RADIOACTIVE XENON (133Xe) inhalation and clearance techniques for the measurement of cerebral blood flow have been described previously.1-3 It is the purpose of this paper to present in detail our experiences with such a method and to examine the limitations of the method more fully.
Principle of Method
When the inert gas xenon is mixed with air and breathed, it crosses the pulmonary alveolar membrane and is conveyed by the arterial blood to all parts of the body. The isotope of xenon,133Xe, emits a soft γ-ray of energy equal to 81 kiloelectron volts; thus, cerebral radioactivity, due to the presence of this isotope, can be measured by external scintillation counting. It has been stated4,5 that the blood flow in the scalp and the scattered radiation from the chest do not contribute significantly to the radioactivity detected in this way.It is suggested that cerebral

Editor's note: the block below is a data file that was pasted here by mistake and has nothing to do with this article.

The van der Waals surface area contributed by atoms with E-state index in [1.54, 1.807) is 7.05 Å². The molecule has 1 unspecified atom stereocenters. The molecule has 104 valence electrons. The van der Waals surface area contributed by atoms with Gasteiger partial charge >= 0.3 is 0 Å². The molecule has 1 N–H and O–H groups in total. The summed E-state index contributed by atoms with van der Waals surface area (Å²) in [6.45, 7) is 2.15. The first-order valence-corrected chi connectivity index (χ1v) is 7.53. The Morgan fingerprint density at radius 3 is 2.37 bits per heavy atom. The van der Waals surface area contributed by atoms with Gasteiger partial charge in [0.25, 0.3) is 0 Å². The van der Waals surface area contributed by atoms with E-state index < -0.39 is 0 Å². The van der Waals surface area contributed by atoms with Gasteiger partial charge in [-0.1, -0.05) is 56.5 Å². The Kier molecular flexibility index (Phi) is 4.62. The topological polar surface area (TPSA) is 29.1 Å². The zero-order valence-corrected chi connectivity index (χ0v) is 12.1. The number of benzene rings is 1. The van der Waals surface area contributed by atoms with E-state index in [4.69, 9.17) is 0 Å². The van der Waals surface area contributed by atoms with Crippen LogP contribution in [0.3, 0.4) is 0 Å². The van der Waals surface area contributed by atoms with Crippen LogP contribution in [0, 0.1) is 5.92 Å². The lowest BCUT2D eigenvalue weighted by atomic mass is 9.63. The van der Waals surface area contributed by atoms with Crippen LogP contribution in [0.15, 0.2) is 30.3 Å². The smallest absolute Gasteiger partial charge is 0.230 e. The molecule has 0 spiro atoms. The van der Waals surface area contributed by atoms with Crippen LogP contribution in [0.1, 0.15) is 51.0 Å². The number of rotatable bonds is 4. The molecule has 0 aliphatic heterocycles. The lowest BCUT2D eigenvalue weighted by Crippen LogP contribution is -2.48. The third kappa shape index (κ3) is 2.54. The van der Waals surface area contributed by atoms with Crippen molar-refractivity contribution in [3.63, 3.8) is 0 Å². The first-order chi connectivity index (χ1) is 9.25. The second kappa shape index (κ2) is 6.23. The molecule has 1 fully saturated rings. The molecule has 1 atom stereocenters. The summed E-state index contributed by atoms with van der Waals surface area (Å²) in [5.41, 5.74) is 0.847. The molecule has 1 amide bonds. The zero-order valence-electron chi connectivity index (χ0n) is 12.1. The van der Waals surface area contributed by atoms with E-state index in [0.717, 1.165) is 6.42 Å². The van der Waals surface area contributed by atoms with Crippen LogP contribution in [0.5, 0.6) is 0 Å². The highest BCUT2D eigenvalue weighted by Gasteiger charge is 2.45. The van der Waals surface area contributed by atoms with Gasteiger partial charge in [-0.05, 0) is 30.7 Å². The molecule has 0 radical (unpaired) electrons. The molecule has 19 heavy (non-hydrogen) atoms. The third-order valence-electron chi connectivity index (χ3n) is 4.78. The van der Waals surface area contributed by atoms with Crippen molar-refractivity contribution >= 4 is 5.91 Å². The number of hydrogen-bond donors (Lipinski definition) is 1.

ISBISTER WH, SCHOFIELD PF, TORRANCE HB. Cerebral Blood Flow Estimated by 33Xe Clearance Technique. Arch Neurol. 1966;14(5):512–521. doi:10.1001/archneur.1966.00470110056007
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